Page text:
Originally Posted by arnyk
This leads to the curious situation where supposedly high end digital players and decoders may be based on the same signal path components as relatively inexpensive AVRs. In some cases the high end products are mid-fi components with tirival cosmetic changes or no meaningful changes at all.
You are both correct and not
. It is true that high-end companies are stuck with some of the same mass-market parts as the high-volume, cost-focused products. With their low volumes for example, they are in no position to to go and build their own HDMI transceiver.
That said, what happens regarding jitter and DAC performance in general, relies a lot on good hygiene. And that hygiene in circuit design is usually outside of these major parts. A superbly clean linear power supply is much more expensive and heavier to produce than a cheap switchmode power supply. But clean power becomes important when even when reproducing 16 bit data, every bit of that sample represents 0.00002 volts (an AA battery is 1.5 volts). And for 24 bits, it is an incredible 0.00000008 volts (hence the reason we cannot achieve it). A lot can get in the way of such small values and good designs can sharply reduce the level of distortion.
So while it would be great if high-end designers could cook up their own optimized HDMI solutions, we have what we have now. My solution to it is go where the designer can optimize things. If I have a music only system, right now my choice of interconnect is USB with the right receiver. Here is one device I use has this great article on their jitter measurement: http://www.audiophilleo.com/definitions.aspx?jitter
. As you see he is achieving 8 picoseconds of jitter (albeit, in his modified test jig). For $500, can get ultra clean interconnect to your DAC. The device is plug-and-play and goes in-line between your PC and any S/PDIF input. I tried it on the $1,200 Nova and even there, the performance improvement was quite nice! It took the device from mid-fi to near high-end. It was quite enjoyable to listen to it then, relative to its own USB input.
Why should it matter? Is our correspondent suggesting that in 2011 the SOTA in mixed signal design is so poor that we can't put a DAC in the same box with a front panel display? What about all those high end DACs with non-switchable front panel displays? All junk?
You are taking my homework exercise for the readers as a PhD thesis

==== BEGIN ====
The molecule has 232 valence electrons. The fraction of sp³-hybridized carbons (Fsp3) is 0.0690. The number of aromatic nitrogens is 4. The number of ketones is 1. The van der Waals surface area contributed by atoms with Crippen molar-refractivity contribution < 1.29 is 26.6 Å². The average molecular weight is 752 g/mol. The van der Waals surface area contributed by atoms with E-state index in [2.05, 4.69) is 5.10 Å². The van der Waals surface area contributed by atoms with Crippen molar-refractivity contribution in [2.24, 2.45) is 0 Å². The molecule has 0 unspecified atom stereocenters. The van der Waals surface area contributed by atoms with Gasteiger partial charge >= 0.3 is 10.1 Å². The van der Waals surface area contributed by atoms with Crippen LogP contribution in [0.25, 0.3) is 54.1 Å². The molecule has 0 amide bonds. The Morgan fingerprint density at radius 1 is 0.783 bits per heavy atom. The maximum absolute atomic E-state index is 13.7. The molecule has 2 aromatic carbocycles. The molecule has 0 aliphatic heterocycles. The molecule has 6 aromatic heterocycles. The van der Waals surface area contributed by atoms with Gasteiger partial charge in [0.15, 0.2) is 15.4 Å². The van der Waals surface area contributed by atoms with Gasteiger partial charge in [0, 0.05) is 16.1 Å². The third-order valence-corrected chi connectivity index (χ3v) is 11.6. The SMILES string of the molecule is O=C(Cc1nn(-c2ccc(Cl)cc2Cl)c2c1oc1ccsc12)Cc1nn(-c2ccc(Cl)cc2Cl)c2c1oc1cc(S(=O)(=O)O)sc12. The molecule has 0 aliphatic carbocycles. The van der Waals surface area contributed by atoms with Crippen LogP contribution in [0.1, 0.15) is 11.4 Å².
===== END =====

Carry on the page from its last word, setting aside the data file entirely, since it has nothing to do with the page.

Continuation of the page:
. I always think of cheap and simple exercises people can run at home to learn more about their equipment and the limits of their hearing. That was the purpose of the exercise. That said, both my Mark Levinson and Berkeley DACs let you turn off their front displays. I would be OK if they did not because I know they pay far more attention to front-panel design than mass market designs. To wit, I do not notice a difference in switching their displays on and off but do in mass market sources such as DVD players. Their switch then is to keep their glowing lights from disturbing you.
This hardly looks like a proper listening test to me. If our correspondent is such an advocate of DBTs, why is he advocating such a crude sighted evaluation?
What's crude about it? Go ahead and run it blind as I have done. Close your eye, and push the switch on and off many times until you lose track of whether it is on or off. Then do it slowly and decide which switch setting is producing better quality if at all. Then open your eye. Write down which way you preferred it (assuming you did). Then do the test 2 more times. Do all the results agree? Then you have pretty conclusive data for yourself that there may be some smoke there. Not enough to get published in AES but good enough to base a post on it in a forum.
If you want to be rigorous, then subject friends and family to it. Do this, and you will be years ahead of just about everyone out there. You want to learn, this is how you learn, not reading opinion and generalization of people like me
. Nothing replaces your ear, testing your gear. I could test 10,000 people with 10,000 other pieces of gear and may still not be representative of what you have.
I did a little research. Madrona Digital is a dealer/installer in the Belleville Wa area. I wonder if I could get JJ to drop in and give him a reality check? ;-)
Yes, Madrona Digital is my toy shop
. I get to play with even more gear than I can buy for myself. It is amazing how that accelerates learning.
As for JJ, I should ask him to come over. You probably don't know that I hired him at Microsoft from AT&T Bell Labs to come and revamp the awful audio pipeline in Windows XP. Within the limits of what we could get away with our PC OEMs who never wanted to spend a dime extra, I think he did very well.
Yes, I know JJ thinks all audiophiles are crazy and delusional. But he worked in my group and put up with me there. I am sure he will be tolerant of me in the showroom.
If you know JJ very well, you would also know that he takes certain enjoyment out of beating the crap out of audiophiles for the sake of it. They do make it easy for him if they don't do their homework and learn the science and engineering. While I am not as extreme, I enjoy doing the same at times to the other camp.
Maybe I can get him to see the other side a bit by listening to our superb PC-based music system. OK, maybe not.